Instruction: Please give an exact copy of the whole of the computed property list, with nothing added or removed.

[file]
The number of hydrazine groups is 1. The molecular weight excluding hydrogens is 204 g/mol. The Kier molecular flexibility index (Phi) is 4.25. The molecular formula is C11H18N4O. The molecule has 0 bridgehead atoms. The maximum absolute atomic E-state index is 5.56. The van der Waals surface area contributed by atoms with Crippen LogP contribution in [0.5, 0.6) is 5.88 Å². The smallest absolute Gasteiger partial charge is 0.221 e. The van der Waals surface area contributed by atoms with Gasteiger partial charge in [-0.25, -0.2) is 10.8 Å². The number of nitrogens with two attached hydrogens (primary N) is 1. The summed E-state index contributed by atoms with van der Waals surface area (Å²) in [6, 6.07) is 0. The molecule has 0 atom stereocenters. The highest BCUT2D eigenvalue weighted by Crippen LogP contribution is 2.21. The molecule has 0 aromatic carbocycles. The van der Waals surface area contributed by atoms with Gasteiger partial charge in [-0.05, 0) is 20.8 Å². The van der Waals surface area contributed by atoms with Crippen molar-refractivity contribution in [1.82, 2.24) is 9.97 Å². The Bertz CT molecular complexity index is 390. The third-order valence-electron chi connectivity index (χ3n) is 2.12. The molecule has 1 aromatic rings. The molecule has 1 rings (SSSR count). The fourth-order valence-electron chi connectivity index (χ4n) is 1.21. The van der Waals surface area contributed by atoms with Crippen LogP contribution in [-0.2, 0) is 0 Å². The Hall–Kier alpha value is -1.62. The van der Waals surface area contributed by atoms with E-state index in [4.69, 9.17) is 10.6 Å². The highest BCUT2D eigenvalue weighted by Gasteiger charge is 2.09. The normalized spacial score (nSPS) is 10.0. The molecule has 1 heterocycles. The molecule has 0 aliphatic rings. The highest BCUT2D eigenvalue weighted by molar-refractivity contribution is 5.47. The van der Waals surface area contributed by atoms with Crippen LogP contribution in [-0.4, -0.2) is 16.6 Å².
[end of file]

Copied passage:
The number of hydrazine groups is 1. The molecular weight excluding hydrogens is 204 g/mol. The Kier molecular flexibility index (Phi) is 4.25. The molecular formula is C11H18N4O. The molecule has 0 bridgehead atoms. The maximum absolute atomic E-state index is 5.56. The van der Waals surface area contributed by atoms with Crippen LogP contribution in [0.5, 0.6) is 5.88 Å². The smallest absolute Gasteiger partial charge is 0.221 e. The van der Waals surface area contributed by atoms with Gasteiger partial charge in [-0.25, -0.2) is 10.8 Å². The number of nitrogens with two attached hydrogens (primary N) is 1. The summed E-state index contributed by atoms with van der Waals surface area (Å²) in [6, 6.07) is 0. The molecule has 0 atom stereocenters. The highest BCUT2D eigenvalue weighted by Crippen LogP contribution is 2.21. The molecule has 0 aromatic carbocycles. The van der Waals surface area contributed by atoms with Gasteiger partial charge in [-0.05, 0) is 20.8 Å². The van der Waals surface area contributed by atoms with Crippen molar-refractivity contribution in [1.82, 2.24) is 9.97 Å². The Bertz CT molecular complexity index is 390. The third-order valence-electron chi connectivity index (χ3n) is 2.12. The molecule has 1 aromatic rings. The molecule has 1 rings (SSSR count). The fourth-order valence-electron chi connectivity index (χ4n) is 1.21. The van der Waals surface area contributed by atoms with Crippen LogP contribution in [-0.2, 0) is 0 Å². The Hall–Kier alpha value is -1.62. The van der Waals surface area contributed by atoms with E-state index in [4.69, 9.17) is 10.6 Å². The highest BCUT2D eigenvalue weighted by Gasteiger charge is 2.09. The normalized spacial score (nSPS) is 10.0. The molecule has 1 heterocycles. The molecule has 0 aliphatic rings. The highest BCUT2D eigenvalue weighted by molar-refractivity contribution is 5.47. The van der Waals surface area contributed by atoms with Crippen LogP contribution in [-0.4, -0.2) is 16.6 Å².